Known as the tourist hub, Havelock is the place for adventure enthusiasts. Named after British general Sir Henry Havelock, it is the largest of the islands and comprises of a cluster of islets to the east of the Greater Andamans. It is 41 km northeast of Port Blair. Beaches in Radhanagar are the perfect places to click those pinterest shots and Elephant beach is the place for water sports. Fun introductions with nemo's family, corals and other marvels of the water world can be experienced here. Local islanders give you a glimpse of the marine life by taking you Snorkelling. One of the best places to go deep sea diving, the island has plenty of diving schools, including PADI and Dive India. Sea walks are also available if you are not the heavy gear kind.

Neil island:

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Natural arch, Neil island      Image source: malayalamholidays.com

If inner peace and calm is more your thing, then Neil is the place for you. With serenity in the air, it has the best beaches. It is located 36 km northeast of Port Blair. The most breathtaking sunsets can be seen in Lakshman nagar beach. The beach in Bharatpur is the place for snorkelling and taking a boat into the sea. These boats have a glass under belly which magnifies and shows you the world below. This island is also famous for its Natural Arch. It is a naturally formed Archway made of rocks, situated by the sea shore. Neil island is a wonderful place to take a walk along the shore, collecting shells or just relaxing with a tender coconut in one had and steaming pakodas in the other.

Port Blair:

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Floating dock Navy, Port Blair     Image source: defenceupdate.in

The capital city of the Andaman islands is always buzzing with people. It was named after Archibald Blair, who was a naval surveyor for the East India Company. It is the local administrative subdivision of the islands, the headquarters of the district of South Andamans and home to India’s Tri Command Defence services. Port Blair is also home to the FDA (floating dock navy), which can carry large number of vessels in it. It is the only place close to being called a town in the islands of Andaman with diverse population. “Samudrika” is a marine museum. This museum gives you the marine life of the Andamans in a nutshell and and also gives a brief introduction to the tribes inhabiting the islands. The magnificence of the moon and stars can be admired on a night stroll down Corbyn’s cove.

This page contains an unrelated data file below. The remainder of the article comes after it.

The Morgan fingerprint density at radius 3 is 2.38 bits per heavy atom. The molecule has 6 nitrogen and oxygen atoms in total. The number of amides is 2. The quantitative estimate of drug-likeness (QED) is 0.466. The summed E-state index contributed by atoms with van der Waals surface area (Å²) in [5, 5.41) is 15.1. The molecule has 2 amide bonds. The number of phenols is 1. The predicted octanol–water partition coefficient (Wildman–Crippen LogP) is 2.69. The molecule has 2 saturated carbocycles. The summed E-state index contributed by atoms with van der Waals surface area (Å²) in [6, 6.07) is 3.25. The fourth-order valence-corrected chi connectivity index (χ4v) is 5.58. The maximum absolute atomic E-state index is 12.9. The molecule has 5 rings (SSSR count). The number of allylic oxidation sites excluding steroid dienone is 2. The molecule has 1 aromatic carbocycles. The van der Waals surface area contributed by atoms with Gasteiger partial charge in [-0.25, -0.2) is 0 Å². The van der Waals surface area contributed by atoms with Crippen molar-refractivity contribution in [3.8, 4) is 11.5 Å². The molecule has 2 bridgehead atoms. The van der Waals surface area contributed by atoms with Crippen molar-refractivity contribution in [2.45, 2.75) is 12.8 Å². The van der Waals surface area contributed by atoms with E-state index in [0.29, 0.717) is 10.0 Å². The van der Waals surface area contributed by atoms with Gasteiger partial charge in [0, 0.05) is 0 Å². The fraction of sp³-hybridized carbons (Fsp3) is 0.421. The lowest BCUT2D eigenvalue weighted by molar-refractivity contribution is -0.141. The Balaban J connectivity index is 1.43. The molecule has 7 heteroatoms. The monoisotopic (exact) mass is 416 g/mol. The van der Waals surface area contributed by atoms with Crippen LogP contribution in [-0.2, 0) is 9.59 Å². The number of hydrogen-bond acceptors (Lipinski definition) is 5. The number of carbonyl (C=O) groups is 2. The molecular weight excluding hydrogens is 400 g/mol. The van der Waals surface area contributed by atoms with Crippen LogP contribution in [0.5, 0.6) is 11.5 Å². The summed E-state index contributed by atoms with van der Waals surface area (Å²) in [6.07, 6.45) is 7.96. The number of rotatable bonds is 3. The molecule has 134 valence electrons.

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Clockwise from the left: Jarawa tribe, Greater Andamanese, Sentinelese and Onge.
Image source: onlytribal.com, realbharat.org, tourmyindia.com, pinterest.co.uk

The archipelago is home to four indigenous tribes, the Jarawas, the Greater Andamanese, the Onge and the Sentinelese. Most of these tribes still live a primitive life and do not interact with other islanders.

Travelling to the islands of Andaman is not as long as you would think. Flights from Chennai and Kolkata fly frequently to Port Blair and cruises are also available (Flights To Andaman | Save Up to 1,000 On Bookings | MakeMyTrip.com‎ , Cruise To Andaman: Fares & Ferries From Kol, Chennai, Vizag).

Andaman and Nicobar is a place where you can relax, reflect and really appreciate life. A place to visit again and again.

 

By Minnal Paranan.